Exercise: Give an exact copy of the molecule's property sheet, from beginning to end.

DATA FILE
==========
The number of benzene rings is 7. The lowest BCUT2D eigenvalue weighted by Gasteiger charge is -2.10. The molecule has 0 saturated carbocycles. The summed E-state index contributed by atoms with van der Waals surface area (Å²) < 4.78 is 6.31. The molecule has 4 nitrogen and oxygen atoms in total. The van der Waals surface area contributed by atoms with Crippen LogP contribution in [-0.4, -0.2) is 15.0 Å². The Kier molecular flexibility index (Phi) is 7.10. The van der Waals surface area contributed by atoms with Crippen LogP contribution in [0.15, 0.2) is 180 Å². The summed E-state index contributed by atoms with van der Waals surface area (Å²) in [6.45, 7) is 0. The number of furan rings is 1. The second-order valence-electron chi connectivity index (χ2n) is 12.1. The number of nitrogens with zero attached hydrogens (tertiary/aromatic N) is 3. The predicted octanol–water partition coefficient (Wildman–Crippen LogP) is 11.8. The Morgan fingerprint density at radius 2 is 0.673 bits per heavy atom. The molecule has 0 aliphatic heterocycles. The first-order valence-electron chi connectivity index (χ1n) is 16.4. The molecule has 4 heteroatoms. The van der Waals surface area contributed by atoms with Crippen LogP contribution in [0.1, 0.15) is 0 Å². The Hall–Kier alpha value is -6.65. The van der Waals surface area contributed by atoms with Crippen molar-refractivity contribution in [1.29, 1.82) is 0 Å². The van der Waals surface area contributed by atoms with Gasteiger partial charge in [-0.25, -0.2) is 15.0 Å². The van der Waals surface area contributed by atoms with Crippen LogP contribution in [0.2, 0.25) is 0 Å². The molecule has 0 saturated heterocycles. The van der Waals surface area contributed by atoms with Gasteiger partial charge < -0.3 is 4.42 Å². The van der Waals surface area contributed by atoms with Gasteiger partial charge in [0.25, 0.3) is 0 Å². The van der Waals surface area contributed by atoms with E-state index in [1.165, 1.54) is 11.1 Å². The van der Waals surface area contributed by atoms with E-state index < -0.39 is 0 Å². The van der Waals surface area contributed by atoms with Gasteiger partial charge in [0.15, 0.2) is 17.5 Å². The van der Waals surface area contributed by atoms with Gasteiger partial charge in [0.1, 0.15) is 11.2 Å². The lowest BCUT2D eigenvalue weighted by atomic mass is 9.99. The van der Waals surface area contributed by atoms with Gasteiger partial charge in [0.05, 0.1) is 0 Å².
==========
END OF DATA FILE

The number of benzene rings is 7. The lowest BCUT2D eigenvalue weighted by Gasteiger charge is -2.10. The molecule has 0 saturated carbocycles. The summed E-state index contributed by atoms with van der Waals surface area (Å²) < 4.78 is 6.31. The molecule has 4 nitrogen and oxygen atoms in total. The van der Waals surface area contributed by atoms with Crippen LogP contribution in [-0.4, -0.2) is 15.0 Å². The Kier molecular flexibility index (Phi) is 7.10. The van der Waals surface area contributed by atoms with Crippen LogP contribution in [0.15, 0.2) is 180 Å². The summed E-state index contributed by atoms with van der Waals surface area (Å²) in [6.45, 7) is 0. The number of furan rings is 1. The second-order valence-electron chi connectivity index (χ2n) is 12.1. The number of nitrogens with zero attached hydrogens (tertiary/aromatic N) is 3. The predicted octanol–water partition coefficient (Wildman–Crippen LogP) is 11.8. The Morgan fingerprint density at radius 2 is 0.673 bits per heavy atom. The molecule has 0 aliphatic heterocycles. The first-order valence-electron chi connectivity index (χ1n) is 16.4. The molecule has 4 heteroatoms. The van der Waals surface area contributed by atoms with Crippen LogP contribution in [0.1, 0.15) is 0 Å². The Hall–Kier alpha value is -6.65. The van der Waals surface area contributed by atoms with Crippen molar-refractivity contribution in [1.29, 1.82) is 0 Å². The van der Waals surface area contributed by atoms with Gasteiger partial charge in [-0.25, -0.2) is 15.0 Å². The van der Waals surface area contributed by atoms with Crippen LogP contribution in [0.2, 0.25) is 0 Å². The molecule has 0 saturated heterocycles. The van der Waals surface area contributed by atoms with Gasteiger partial charge < -0.3 is 4.42 Å². The van der Waals surface area contributed by atoms with Gasteiger partial charge in [0.25, 0.3) is 0 Å². The van der Waals surface area contributed by atoms with E-state index in [1.165, 1.54) is 11.1 Å². The van der Waals surface area contributed by atoms with E-state index < -0.39 is 0 Å². The van der Waals surface area contributed by atoms with Gasteiger partial charge in [0.15, 0.2) is 17.5 Å². The van der Waals surface area contributed by atoms with Gasteiger partial charge in [0.1, 0.15) is 11.2 Å². The lowest BCUT2D eigenvalue weighted by atomic mass is 9.99. The van der Waals surface area contributed by atoms with Gasteiger partial charge in [0.05, 0.1) is 0 Å².